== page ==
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Blocking Pacific trade deal means 'handing the keys' to China, official says

Both Hillary Clinton and Donald Trump are against the Pacific trade deal. But the US trade representative still thinks it will pass Congress. 

Nicolas Asfouri/Reuters/File
US Trade Representative Michael Froman (l.) meets with Chinese Vice Premier Wang Yang in Beijing June 6.

United States Trade Representative Michael Froman argues a trade deal opposed by both Donald Trump and Hillary Clinton will have enough bipartisan support to clear Congress this year and thus help shape the forces of globalization in a way that benefits American workers. 

“Everything in this city is impossible until it is inevitable,” Ambassador Froman quipped at the end of a Monitor-hosted breakfast for reporters where he discussed the Trans Pacific Partnership. The Trans-Pacific Partnership (TPP) is a sweeping trade agreement that would reduce trade barriers between the US and 11 other Pacific Rim nations.

Froman faces formidable challenges in gaining congressional approval for the pact. Mr. Trump has called TPP a “death blow for American manufacturing” and promised to withdraw from the deal. Mrs. Clinton said that if she were president, the US would say “no to unfair trade deals ... including the Trans Pacific Partnership.”

Senate majority leader Mitch McConnell (R) of Kentucky said this week that “chances are pretty slim” that the Senate will take the measure up this year.

President Obama sees TPP has a key portion of his legacy, and Froman calls it “the most concrete manifestation of our rebalancing strategy towards Asia.”

The Trade Representative admits that wage stagnation and income inequality have created a lot of economic anxiety among voters. Since the public cannot vote on the forces of automation and economic globalization, the focus turns to trade deals where Congress has a vote, he said. 

“Trade agreements have become a scapegoat for much of what else is going on in the economy, a vessel into which people pour their legitimate economic anxieties that are largely caused by other factors,” Froman said.

A major argument in favor of trade agreements, he said, was that they “are how you shape globalization to make sure the global economy works for Americas workers, farmers, ranchers, businesses” by establishing rules of the road.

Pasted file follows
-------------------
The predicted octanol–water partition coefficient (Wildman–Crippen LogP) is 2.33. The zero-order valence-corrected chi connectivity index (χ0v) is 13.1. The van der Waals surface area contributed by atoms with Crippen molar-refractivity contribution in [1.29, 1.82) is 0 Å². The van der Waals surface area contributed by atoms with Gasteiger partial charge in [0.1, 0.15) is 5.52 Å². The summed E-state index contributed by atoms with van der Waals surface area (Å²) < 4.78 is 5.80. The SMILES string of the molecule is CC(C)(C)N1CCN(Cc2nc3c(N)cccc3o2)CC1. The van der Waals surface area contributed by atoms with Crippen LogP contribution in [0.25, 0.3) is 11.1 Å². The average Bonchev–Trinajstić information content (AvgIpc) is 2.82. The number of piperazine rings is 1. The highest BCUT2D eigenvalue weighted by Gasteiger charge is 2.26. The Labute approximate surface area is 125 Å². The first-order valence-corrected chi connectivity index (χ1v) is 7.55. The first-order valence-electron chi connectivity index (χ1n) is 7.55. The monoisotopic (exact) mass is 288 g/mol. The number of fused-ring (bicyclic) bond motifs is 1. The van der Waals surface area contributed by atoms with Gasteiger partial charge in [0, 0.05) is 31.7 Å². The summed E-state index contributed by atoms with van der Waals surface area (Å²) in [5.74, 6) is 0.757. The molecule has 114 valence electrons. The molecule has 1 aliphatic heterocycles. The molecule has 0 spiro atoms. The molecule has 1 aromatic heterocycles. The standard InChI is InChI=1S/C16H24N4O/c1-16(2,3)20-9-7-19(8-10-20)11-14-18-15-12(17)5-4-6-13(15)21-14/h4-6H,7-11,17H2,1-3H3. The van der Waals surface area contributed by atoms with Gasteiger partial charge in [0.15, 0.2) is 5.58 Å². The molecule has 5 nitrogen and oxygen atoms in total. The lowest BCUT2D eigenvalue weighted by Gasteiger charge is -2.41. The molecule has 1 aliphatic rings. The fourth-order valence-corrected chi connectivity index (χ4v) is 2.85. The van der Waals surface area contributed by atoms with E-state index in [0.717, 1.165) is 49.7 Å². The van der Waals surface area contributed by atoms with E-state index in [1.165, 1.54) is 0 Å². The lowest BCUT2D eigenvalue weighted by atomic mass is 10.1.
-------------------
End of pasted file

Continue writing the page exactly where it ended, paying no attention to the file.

When pressed on what made him think TPP could clear Congress after the election, Froman said that in his discussions with members “we are getting a very good response on the substance of the agreement.” He mentioned spending “a lot of my time” with rank-and-file House Republicans. “As you walk through the agreement and talk about the benefits to their constituents, they are quite responsive and understand both what the benefits are moving forward and what the costs are” of not acting.  

A recent study by the Peterson Institute of International Economics estimated the cost of postponing TPP adoption for one year would be $94 billion or the equivalent of a $700 tax on every US household as a result of lost export sales. 

The nation’s top trade official also argued that Congress will face a stark choice regarding China. “At the end of the day, I don’t think Congress is going to want to be responsible for handing the keys of the castle over to China,” Froman said. 

He noted that China is executing on a regional strategy expanding its economic influence in the Pacific Rim. “The question is whether we are going to execute on our regional strategy … and whether we are going to be able deliver on the commitments we have made to our partners in the region or whether we are going to cede that ground to China.”

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